TIME are a brand from the south of France that were founded in 1986 and manufacture pedals for road, XC and enduro bikes. About two years ago they were purchased and are part of the component giant SRAM now. We pitted the SPECIALE 12 against five other clipless pedals.

Price € 290.00 | Weight per pair 404 g | System TIME | Float 5° |
Release angle 10°/13°/17° | Q-factor 54 mm | Manufacturer’s website

The TIME SPECIALE 12 are the enduro pedals in the line-up of the SRAM subsidiary. The pedal cages are made of aluminium, and have a neatly integrated clipless mechanism. At just 404 g for the pair, they’re the second lightest clipless option on test – only the svelte HT pedals are lighter. But that comes at a price, as the SPECIALE 12 cost a whopping € 290, making them the most expensive pedals on test. The more affordable SPECIALE 8 pedals only cost € 158, but they also have smaller cages. Both variants rely on TIME’s in-house clipless system, which is fixed at the rear while the front part is spring loaded. It’s the exact opposite of the Shimano SPD system. The spring preload of the TIME system is adjustable, but it gives you just three increments and the difference between them is hardly noticeable on the trail. The pedals have a 5° float and, depending on the cleat, you can have a 10°, 13°, or 17° release angle. However, the cleats can’t be adjusted from side to side, so you can’t fine-tune the stance width. The pedal cages have four pins per side, consisting of grub screws that screw in from above. If they get damaged, they become very difficult to adjust or replace. In addition, home-mechanics will be annoyed by the fact that you need a special tool to open the pedals.

The side covers look nice, but you need a special tool to open the pedals.
The beautiful aluminium cages of the SPECIALE 12 pedals scratch quite easily due to the messy process of clicking in.

The TIME SPECIALE 12 pedals on the trail

Clicking into the TIME SPECIALE 12 pedals is tricky. The rear part of the mechanism is rather tall, making it somewhat difficult to get the cleat in as you slide over the mechanism instead. Even after several months of testing, none of our testers could really get along with this clipless system. Your failed attempts at clicking in will also scratch the beautiful aluminium cages behind the mechanism. Once you’re clicked in, the pedals have a pleasant, free-floating feeling that feels similar to that of the HTs – the pedals allow you to move your feet freely, but you can clearly feel whether you’re clicked in or not. The self-cleaning of the SPECIALE 12 pedals is good, since dirt gets pushed out through the open front bracket when clicking in. However, the pedal cages are somewhat sensitive and even slightest impact has them looking worse for wear. Due to the large cages and height-adjustable pins, however, they provide a lot of grip even when you’re not clicked in.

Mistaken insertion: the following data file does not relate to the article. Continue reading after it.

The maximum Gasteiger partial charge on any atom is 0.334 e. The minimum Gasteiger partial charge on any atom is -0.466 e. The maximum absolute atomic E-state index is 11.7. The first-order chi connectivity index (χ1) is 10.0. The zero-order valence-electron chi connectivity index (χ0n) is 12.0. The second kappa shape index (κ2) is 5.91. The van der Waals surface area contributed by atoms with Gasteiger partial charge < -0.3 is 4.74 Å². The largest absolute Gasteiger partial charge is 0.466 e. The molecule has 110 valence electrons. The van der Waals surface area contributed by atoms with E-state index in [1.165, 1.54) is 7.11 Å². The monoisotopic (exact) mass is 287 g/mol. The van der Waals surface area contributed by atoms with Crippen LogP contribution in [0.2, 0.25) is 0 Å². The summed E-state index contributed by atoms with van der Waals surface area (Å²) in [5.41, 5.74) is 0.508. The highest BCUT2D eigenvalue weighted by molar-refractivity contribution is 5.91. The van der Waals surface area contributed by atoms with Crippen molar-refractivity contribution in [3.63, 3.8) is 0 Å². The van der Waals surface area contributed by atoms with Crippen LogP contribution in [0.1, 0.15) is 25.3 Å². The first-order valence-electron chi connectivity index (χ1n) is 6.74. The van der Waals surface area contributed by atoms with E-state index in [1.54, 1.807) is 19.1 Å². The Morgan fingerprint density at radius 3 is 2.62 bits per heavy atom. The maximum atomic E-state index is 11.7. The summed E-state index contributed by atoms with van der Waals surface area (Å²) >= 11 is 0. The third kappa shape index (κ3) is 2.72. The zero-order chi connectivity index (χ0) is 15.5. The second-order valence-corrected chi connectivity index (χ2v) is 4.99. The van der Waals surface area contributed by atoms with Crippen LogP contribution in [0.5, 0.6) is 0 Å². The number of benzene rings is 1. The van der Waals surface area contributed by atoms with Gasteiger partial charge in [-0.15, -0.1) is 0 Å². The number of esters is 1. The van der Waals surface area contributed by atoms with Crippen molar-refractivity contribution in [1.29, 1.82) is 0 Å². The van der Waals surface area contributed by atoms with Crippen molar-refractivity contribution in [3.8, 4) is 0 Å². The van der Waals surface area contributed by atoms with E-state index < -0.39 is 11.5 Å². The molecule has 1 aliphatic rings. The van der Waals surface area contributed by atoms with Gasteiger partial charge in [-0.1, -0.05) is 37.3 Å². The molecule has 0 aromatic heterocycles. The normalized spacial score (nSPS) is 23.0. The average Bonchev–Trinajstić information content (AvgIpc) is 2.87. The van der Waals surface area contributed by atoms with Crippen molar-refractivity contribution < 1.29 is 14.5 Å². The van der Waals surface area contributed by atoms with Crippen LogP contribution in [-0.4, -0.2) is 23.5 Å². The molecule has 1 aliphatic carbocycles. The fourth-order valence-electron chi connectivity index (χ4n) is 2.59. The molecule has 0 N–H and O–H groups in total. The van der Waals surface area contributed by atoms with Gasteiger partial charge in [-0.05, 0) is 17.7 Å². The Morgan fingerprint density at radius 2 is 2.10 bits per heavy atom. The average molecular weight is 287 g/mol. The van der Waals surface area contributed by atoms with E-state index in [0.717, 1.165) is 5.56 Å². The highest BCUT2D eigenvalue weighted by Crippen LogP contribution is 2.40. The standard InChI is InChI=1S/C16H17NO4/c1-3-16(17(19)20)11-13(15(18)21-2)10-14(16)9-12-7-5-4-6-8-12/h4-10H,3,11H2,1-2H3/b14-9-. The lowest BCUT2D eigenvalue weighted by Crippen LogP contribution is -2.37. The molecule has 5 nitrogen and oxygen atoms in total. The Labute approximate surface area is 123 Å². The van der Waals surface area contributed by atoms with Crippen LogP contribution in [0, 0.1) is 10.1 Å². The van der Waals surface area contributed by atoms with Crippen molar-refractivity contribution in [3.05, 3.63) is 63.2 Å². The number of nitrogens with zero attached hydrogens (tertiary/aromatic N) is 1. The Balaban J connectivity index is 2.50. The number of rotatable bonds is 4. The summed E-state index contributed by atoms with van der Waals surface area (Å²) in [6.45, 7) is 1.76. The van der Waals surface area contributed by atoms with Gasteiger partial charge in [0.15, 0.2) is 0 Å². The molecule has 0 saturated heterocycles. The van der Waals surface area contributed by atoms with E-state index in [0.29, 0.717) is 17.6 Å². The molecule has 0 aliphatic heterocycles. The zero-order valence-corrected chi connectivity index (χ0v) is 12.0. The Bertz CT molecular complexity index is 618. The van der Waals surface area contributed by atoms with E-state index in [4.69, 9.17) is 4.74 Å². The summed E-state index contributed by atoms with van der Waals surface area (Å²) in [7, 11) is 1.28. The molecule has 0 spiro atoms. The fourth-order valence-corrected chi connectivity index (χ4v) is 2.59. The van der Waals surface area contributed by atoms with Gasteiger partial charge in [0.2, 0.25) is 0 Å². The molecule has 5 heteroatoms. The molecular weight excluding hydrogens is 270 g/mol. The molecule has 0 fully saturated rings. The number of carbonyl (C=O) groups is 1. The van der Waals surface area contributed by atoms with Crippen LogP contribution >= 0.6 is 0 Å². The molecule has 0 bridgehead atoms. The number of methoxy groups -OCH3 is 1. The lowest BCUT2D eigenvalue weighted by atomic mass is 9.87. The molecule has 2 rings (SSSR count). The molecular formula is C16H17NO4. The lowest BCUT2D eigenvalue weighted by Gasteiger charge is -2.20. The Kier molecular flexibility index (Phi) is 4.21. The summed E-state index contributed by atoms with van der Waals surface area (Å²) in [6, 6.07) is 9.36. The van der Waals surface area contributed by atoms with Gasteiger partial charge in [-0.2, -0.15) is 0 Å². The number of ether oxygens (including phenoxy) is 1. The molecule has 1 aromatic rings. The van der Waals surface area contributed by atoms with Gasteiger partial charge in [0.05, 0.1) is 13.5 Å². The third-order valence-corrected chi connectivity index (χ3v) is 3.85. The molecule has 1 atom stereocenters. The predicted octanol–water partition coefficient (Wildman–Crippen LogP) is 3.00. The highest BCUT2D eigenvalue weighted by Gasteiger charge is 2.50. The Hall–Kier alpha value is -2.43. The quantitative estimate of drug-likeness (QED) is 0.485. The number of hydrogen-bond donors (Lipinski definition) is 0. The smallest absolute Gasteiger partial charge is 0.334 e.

The TIME SPECIALE 12 pedals look great and they’re among the lightest pedals on test. That said, the hefty € 290 price point is quite the ask. The pedals rely on an in-house clipless system that allows you to adjust the spring preload and the release angle via the use of different cleats. Although they feel quite pleasant once you’re clicked in, getting in can be tricky. While the SPECIALE 12 feature good self-cleaning, they’re not the most hard-wearing.


  • lightweight
  • good self-cleaning


  • hefty price point
  • spring preload adjustment doesn’t make a big differenceclicking in is tricky

You can find out more about at www.sram.com

Click here for an overview: The best pedals for mountain bikers

all pedals in Review: Acros Clipless Pedal | Crankbrothers Mallet E LS | Hope Union | HT T2 | Shimano XT PD-M8120 | TIME SPECIALE 12 | Chromag Dagga | Crankbrothers Stamp 7 | Hope F22 | Look Trail Fusion | Nukeproof Horizon Pro Sam Hill | OneUp Composite Pedal | Race Face Atlas | Sixpack Kamikaze RA | SQ Lab 50X | Tatze Link Composite |

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Words: Simon Kohler Photos: Jan Richter

About the author

Simon Kohler

​​Simon loves speed. He has many years of racing experience as a longboard downhill skater, blasting down alpine passes on his board. In the meantime, he’s swapped four wheels for two, charging down trails and bike park lines aboard his mountain bike instead. He’s savoured some of Europe’s finest trails on various road trips through the Alps. Having lived in Austria for some time, he knows the local Austrian bike parks like the back of his hand. He’s a tech nerd through and through, using the skills and know-how from his engineering degree and his attention to detail to put the latest bikes and components through their paces for our reviews. As an early riser and self-declared muesli connoisseur, he lives his life powered by oats and the strength of his legs.